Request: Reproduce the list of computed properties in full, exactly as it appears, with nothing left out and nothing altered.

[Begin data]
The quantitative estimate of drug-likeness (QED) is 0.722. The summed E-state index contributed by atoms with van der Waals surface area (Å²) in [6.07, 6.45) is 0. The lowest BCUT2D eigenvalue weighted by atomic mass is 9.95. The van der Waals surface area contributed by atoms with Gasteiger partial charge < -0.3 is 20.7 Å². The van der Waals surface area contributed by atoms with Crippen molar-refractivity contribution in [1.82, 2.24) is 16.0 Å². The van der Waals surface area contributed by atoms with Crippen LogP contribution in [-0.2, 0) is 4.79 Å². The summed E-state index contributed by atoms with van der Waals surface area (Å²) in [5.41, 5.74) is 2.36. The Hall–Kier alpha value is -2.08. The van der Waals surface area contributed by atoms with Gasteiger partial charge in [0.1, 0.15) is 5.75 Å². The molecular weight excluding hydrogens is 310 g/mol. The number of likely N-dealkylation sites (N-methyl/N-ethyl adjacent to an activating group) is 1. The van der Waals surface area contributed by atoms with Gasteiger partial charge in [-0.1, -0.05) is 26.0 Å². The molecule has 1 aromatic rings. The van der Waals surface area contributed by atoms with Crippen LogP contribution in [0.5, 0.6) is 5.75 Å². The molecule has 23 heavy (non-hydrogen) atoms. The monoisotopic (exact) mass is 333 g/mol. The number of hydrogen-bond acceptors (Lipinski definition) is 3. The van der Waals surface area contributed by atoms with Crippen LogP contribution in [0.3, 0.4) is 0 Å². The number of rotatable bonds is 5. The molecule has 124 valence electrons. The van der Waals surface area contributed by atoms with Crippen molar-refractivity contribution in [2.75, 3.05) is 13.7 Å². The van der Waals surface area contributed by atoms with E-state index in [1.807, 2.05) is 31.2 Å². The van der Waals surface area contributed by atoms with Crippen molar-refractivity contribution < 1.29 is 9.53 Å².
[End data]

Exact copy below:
The quantitative estimate of drug-likeness (QED) is 0.722. The summed E-state index contributed by atoms with van der Waals surface area (Å²) in [6.07, 6.45) is 0. The lowest BCUT2D eigenvalue weighted by atomic mass is 9.95. The van der Waals surface area contributed by atoms with Gasteiger partial charge < -0.3 is 20.7 Å². The van der Waals surface area contributed by atoms with Crippen molar-refractivity contribution in [1.82, 2.24) is 16.0 Å². The van der Waals surface area contributed by atoms with Crippen LogP contribution in [-0.2, 0) is 4.79 Å². The summed E-state index contributed by atoms with van der Waals surface area (Å²) in [5.41, 5.74) is 2.36. The Hall–Kier alpha value is -2.08. The van der Waals surface area contributed by atoms with Gasteiger partial charge in [0.1, 0.15) is 5.75 Å². The molecular weight excluding hydrogens is 310 g/mol. The number of likely N-dealkylation sites (N-methyl/N-ethyl adjacent to an activating group) is 1. The van der Waals surface area contributed by atoms with Gasteiger partial charge in [-0.1, -0.05) is 26.0 Å². The molecule has 1 aromatic rings. The van der Waals surface area contributed by atoms with Crippen LogP contribution in [0.5, 0.6) is 5.75 Å². The molecule has 23 heavy (non-hydrogen) atoms. The monoisotopic (exact) mass is 333 g/mol. The number of hydrogen-bond acceptors (Lipinski definition) is 3. The van der Waals surface area contributed by atoms with Crippen LogP contribution in [0.3, 0.4) is 0 Å². The number of rotatable bonds is 5. The molecule has 124 valence electrons. The van der Waals surface area contributed by atoms with Crippen molar-refractivity contribution in [2.75, 3.05) is 13.7 Å². The van der Waals surface area contributed by atoms with E-state index in [1.807, 2.05) is 31.2 Å². The van der Waals surface area contributed by atoms with Crippen molar-refractivity contribution < 1.29 is 9.53 Å².